Five Takeaways from Heat’s Win Over Wizards

The Miami Heat faced the Washington Wizards on the front-end of a back to back Tuesday night, and it was another game where guys kept being added to the injury report.

Udonis Haslem entered the health and safety protocols early in the day, while Max Strus entered them as well with about 30 minutes til tip-off.

Last minute changes were made, and Miami adjusted well. So, here are some takeaways from this one…

#1: One of Tyler Herro’s most impressive all-around halves.

Tyler Herro has had plenty of moments where his all-around game really shines, but I haven’t seen it shine this bright in a 24 minute stint like it did in the first half tonight. 20 points, 3 for 3 from beyond the arc, 3 of 6 on twos, and 5 of 6 from the line. He had plenty of bounce to him when he’d draw certain mismatches, which isn’t always his biggest strength. An isolation is the outcome, so what’s the next move? The answer to that tonight was a quick 1-2 dribble, explode, and get to the basket for a layup or trip to the line. And that worked. Speaking of all-around play, it has been a heck of a week for Herro as a play-maker. Both hitting the roller and making the kick-out when defenses collapse has really stuck out with him. Is it just an evolving young player? Is it stepping up in the absence of Kyle Lowry? I’d say a combination of both.

#2: The mid-post void has been filled.

Something I drill a ton when discussing a functional Miami Heat offense is mid-post play. Jimmy Butler provides it. Bam Adebayo provides it. Markieff Morris provides it. PJ Tucker has tried to provide it. But well, that list of names has been the injury report as of late. Butler being back means heavy mid-post spamming is back, and very good things come out of it. It’s where most of his assists were coming from actually. His defender is on his back in an empty corner, while Miami can rely on their biggest offensive skill for some time now: off-ball movement. Omer Yurtseven rises to the top of the key, Duncan Robinson flies off the stagger screen, and boom. Butler hits the open Robinson on the wing three if lagging behind, or hit Yurtseven on the slip if they overplay. It’s simple, but it leads to very fluid offense for this team.

#3: Some more creative Erik Spoelstra ways.

When you essentially have one big on your nine man roster, and the second big is KZ Okpala, yeah, it calls for some creative juices. Some things were pretty similar to what we’re used to: heavy blitzing with Yurtseven, which got beat a ton early; full-out switching with Okpala at the 5; 2-2-1 press. The interesting thing about that press was many times it backed into man instead of a zone, and more importantly, there were times when the zone wasn’t even 2-2-1. They went into a man press at times very briefly, since they’d back off rather quickly, but it still does wonders when spearheaded by Gabe Vincent. He was giving Spencer Dinwiddie a headache all night with his baseline to baseline play, but it was leading to a lower and lower shot clock when the first action was ran for Washington. Miami had a great offensive start which stood out on the score-board, but it’s intriguing when you can mix things up like this defensively with this many guys out, and it still is effective.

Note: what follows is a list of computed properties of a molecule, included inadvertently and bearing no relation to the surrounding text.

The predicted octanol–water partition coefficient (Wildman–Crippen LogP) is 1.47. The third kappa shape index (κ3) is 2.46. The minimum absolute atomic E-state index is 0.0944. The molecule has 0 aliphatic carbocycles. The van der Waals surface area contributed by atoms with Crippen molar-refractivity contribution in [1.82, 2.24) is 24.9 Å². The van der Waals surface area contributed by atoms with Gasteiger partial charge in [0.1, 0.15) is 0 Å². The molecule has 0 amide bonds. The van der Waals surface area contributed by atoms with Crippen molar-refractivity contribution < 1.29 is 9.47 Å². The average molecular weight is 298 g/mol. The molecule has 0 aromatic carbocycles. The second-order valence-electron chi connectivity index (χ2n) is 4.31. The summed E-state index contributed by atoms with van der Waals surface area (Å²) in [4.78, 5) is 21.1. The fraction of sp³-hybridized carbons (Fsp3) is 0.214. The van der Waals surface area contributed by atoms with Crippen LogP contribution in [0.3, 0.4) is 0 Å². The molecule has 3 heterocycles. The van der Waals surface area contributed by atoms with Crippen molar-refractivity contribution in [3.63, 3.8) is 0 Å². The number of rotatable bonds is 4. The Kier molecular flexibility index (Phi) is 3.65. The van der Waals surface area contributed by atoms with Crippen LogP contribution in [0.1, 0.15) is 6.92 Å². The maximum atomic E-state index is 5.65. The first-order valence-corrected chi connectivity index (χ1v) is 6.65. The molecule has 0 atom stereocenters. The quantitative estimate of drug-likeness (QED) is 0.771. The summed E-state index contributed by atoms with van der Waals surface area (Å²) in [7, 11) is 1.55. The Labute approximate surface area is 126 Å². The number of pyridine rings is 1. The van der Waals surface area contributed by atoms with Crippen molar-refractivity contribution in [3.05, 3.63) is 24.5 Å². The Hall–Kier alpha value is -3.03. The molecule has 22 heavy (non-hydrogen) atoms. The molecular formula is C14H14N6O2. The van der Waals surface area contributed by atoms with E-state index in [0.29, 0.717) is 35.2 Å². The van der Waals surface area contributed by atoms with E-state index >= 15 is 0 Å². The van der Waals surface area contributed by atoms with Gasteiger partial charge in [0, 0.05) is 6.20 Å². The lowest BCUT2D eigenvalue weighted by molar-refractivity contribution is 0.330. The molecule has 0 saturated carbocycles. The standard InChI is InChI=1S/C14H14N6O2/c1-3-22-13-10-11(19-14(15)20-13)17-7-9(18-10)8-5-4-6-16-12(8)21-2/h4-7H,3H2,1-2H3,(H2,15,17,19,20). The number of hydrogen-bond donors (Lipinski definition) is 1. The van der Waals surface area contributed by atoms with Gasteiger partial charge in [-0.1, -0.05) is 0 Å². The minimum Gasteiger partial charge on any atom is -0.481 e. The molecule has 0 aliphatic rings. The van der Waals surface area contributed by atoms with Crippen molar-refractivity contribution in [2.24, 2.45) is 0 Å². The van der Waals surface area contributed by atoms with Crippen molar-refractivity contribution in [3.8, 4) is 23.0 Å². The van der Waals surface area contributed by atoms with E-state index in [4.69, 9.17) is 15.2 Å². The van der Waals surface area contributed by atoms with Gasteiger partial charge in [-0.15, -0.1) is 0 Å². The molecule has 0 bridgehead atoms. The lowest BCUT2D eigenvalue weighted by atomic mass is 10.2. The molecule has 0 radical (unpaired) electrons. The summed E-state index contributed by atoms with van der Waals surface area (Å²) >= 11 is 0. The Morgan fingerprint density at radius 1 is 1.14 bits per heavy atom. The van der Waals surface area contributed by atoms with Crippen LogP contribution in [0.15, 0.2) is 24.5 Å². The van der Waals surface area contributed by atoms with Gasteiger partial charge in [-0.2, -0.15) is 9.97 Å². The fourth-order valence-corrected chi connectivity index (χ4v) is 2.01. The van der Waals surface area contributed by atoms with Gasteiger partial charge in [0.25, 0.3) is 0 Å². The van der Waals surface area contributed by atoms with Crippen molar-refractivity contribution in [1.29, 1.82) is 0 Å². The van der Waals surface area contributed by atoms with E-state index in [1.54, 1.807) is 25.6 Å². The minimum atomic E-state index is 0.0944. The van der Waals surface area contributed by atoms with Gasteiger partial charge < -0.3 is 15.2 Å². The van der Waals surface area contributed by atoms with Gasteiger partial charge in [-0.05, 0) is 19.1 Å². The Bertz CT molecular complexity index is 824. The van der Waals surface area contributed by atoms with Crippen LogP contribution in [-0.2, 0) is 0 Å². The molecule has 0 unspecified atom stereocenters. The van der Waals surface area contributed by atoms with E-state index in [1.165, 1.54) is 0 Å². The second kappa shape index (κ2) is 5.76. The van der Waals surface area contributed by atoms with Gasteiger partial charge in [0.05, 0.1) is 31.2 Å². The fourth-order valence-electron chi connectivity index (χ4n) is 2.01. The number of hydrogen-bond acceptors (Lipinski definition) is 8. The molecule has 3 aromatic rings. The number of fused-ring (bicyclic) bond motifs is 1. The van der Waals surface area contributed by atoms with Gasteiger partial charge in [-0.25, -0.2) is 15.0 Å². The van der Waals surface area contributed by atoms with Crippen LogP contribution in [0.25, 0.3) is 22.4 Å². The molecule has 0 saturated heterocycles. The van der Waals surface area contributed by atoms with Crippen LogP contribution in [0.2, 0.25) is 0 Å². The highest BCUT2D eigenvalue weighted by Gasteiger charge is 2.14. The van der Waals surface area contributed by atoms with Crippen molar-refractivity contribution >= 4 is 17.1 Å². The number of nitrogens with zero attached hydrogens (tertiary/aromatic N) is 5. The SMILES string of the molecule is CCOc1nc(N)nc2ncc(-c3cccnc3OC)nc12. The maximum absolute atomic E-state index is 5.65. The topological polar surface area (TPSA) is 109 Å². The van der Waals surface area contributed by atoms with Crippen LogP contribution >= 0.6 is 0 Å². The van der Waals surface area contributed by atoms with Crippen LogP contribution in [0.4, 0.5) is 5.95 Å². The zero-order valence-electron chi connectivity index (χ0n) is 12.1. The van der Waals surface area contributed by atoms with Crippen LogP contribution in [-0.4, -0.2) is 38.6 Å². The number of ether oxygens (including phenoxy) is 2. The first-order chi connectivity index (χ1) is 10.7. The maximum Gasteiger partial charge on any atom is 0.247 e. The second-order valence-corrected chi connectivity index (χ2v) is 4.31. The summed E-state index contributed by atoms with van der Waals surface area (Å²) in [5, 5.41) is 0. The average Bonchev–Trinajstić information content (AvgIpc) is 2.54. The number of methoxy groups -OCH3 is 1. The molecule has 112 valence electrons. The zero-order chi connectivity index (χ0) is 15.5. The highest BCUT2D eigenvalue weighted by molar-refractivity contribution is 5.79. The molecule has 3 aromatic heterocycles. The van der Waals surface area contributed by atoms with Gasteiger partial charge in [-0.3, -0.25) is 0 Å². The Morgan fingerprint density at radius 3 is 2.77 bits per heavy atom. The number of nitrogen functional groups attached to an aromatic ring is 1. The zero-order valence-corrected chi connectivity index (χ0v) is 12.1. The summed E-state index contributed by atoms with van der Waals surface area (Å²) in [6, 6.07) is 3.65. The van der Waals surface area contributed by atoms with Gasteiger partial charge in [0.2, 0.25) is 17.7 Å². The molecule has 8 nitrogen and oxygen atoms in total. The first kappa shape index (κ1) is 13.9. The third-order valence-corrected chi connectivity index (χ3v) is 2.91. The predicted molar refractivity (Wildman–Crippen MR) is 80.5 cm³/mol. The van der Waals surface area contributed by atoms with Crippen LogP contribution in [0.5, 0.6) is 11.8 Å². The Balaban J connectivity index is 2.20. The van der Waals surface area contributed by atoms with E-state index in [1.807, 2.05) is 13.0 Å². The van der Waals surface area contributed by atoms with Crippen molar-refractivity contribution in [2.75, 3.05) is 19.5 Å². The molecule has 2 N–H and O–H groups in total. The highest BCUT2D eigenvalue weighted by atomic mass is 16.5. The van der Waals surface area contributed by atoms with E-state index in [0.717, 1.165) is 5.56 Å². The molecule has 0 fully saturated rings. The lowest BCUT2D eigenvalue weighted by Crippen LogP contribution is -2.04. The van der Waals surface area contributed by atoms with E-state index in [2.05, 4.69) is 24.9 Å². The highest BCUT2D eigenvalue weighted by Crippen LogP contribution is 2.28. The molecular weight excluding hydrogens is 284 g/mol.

#4: A Duncan Robinson night.

Tyler Herro, Jimmy Butler, and Duncan Robinson on the same night? Okay. Robinson had a bit of a rough start to this one to say the least, but the usage just kept growing more and more. For about half of the first quarter, every single action was run through Robinson, and I mean every single one. Even when he wasn’t hitting. But “not hitting” turned around pretty quickly as he got some to fall to begin the third, giving him a 7 for 12 stat-line from beyond the arc at that point. To relate back to a previous point, almost all of Robinson’s third quarter triples came off a Butler mid-post feed. Another small element to Robinson’s game that I picked up on as well is him wrestling between usual tight coverage and an over-play. It’s a hard thing to tell a part in the natural speed of the game, but it’s a major thing to obtain when you are a shooter of Robinson’s caliber. He seemed like he’s really improved in that area, which was never even bad to start.


#5: Some Butler rest ahead of a back-to-back. Key word “some,” since it didn’t last long.

Eight man rotations and rest don’t really mix together, but that was essentially the case for Jimmy Butler tonight. Well, maybe for a second. While sitting on the bench to begin the fourth, Gabe Vincent hits a deep three with the shot-clock expiring, and Butler points up to the sky. Why? Well, that shot seemed to say ‘your night is over now,’ as the lead expanded even greater. But as Washington edged closer, Butler had to re-enter with 6 minutes left in the fourth. And well, on a late drive with a minute to go, he tweaked his ankle a bit, hurting this team more and more. With another game tomorrow in San Antonio, a fully charged Butler is needed. Yes, he just missed significant time so rest has already been gotten, but heavy minute back-to-backs can get to anyone. And like I said, running an eight man rotation surely doesn’t help that point. With limited bigs available right now, guys like Butler are flying across the game-plan in different roles. But with PJ Tucker listed as questionable the last two games, it could be a good sign a return could be made as soon as tomorrow.


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